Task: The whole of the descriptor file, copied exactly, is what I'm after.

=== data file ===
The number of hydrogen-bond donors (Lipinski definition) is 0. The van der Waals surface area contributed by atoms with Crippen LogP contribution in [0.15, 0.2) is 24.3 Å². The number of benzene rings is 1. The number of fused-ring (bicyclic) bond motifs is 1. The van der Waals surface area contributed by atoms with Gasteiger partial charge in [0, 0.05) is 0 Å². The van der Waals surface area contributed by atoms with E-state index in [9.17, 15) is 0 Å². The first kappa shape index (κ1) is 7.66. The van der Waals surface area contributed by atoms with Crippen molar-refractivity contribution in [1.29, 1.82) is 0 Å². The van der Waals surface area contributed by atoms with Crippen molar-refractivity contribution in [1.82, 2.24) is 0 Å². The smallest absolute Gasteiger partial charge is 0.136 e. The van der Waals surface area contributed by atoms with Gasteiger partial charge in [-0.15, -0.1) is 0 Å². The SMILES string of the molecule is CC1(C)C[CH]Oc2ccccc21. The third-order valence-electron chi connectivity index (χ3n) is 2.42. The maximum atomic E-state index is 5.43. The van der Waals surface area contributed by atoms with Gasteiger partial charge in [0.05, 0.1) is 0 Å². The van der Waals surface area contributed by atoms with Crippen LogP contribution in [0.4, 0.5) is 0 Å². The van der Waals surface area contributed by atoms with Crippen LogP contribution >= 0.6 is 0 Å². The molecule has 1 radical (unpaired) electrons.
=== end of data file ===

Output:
The number of hydrogen-bond donors (Lipinski definition) is 0. The van der Waals surface area contributed by atoms with Crippen LogP contribution in [0.15, 0.2) is 24.3 Å². The number of benzene rings is 1. The number of fused-ring (bicyclic) bond motifs is 1. The van der Waals surface area contributed by atoms with Gasteiger partial charge in [0, 0.05) is 0 Å². The van der Waals surface area contributed by atoms with E-state index in [9.17, 15) is 0 Å². The first kappa shape index (κ1) is 7.66. The van der Waals surface area contributed by atoms with Crippen molar-refractivity contribution in [1.29, 1.82) is 0 Å². The van der Waals surface area contributed by atoms with Crippen molar-refractivity contribution in [1.82, 2.24) is 0 Å². The smallest absolute Gasteiger partial charge is 0.136 e. The van der Waals surface area contributed by atoms with Gasteiger partial charge in [-0.15, -0.1) is 0 Å². The SMILES string of the molecule is CC1(C)C[CH]Oc2ccccc21. The third-order valence-electron chi connectivity index (χ3n) is 2.42. The maximum atomic E-state index is 5.43. The van der Waals surface area contributed by atoms with Gasteiger partial charge in [0.05, 0.1) is 0 Å². The van der Waals surface area contributed by atoms with Crippen LogP contribution in [0.4, 0.5) is 0 Å². The van der Waals surface area contributed by atoms with Crippen LogP contribution >= 0.6 is 0 Å². The molecule has 1 radical (unpaired) electrons.